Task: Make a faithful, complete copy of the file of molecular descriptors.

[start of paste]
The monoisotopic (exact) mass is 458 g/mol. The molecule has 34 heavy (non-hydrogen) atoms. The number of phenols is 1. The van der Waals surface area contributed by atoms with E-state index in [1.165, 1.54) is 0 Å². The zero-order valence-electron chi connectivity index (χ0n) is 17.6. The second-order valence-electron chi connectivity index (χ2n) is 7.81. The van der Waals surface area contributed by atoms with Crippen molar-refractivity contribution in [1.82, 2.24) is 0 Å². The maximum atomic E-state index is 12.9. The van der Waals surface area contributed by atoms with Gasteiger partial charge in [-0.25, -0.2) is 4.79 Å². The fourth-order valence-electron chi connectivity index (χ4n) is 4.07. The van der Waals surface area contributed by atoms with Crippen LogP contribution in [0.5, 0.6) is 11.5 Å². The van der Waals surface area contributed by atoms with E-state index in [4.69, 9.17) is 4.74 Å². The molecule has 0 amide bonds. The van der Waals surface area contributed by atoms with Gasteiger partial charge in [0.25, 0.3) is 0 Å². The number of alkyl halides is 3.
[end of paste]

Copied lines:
The monoisotopic (exact) mass is 458 g/mol. The molecule has 34 heavy (non-hydrogen) atoms. The number of phenols is 1. The van der Waals surface area contributed by atoms with E-state index in [1.165, 1.54) is 0 Å². The zero-order valence-electron chi connectivity index (χ0n) is 17.6. The second-order valence-electron chi connectivity index (χ2n) is 7.81. The van der Waals surface area contributed by atoms with Crippen molar-refractivity contribution in [1.82, 2.24) is 0 Å². The maximum atomic E-state index is 12.9. The van der Waals surface area contributed by atoms with Gasteiger partial charge in [-0.25, -0.2) is 4.79 Å². The fourth-order valence-electron chi connectivity index (χ4n) is 4.07. The van der Waals surface area contributed by atoms with Crippen LogP contribution in [0.5, 0.6) is 11.5 Å². The van der Waals surface area contributed by atoms with E-state index in [4.69, 9.17) is 4.74 Å². The molecule has 0 amide bonds. The van der Waals surface area contributed by atoms with Gasteiger partial charge in [0.25, 0.3) is 0 Å². The number of alkyl halides is 3.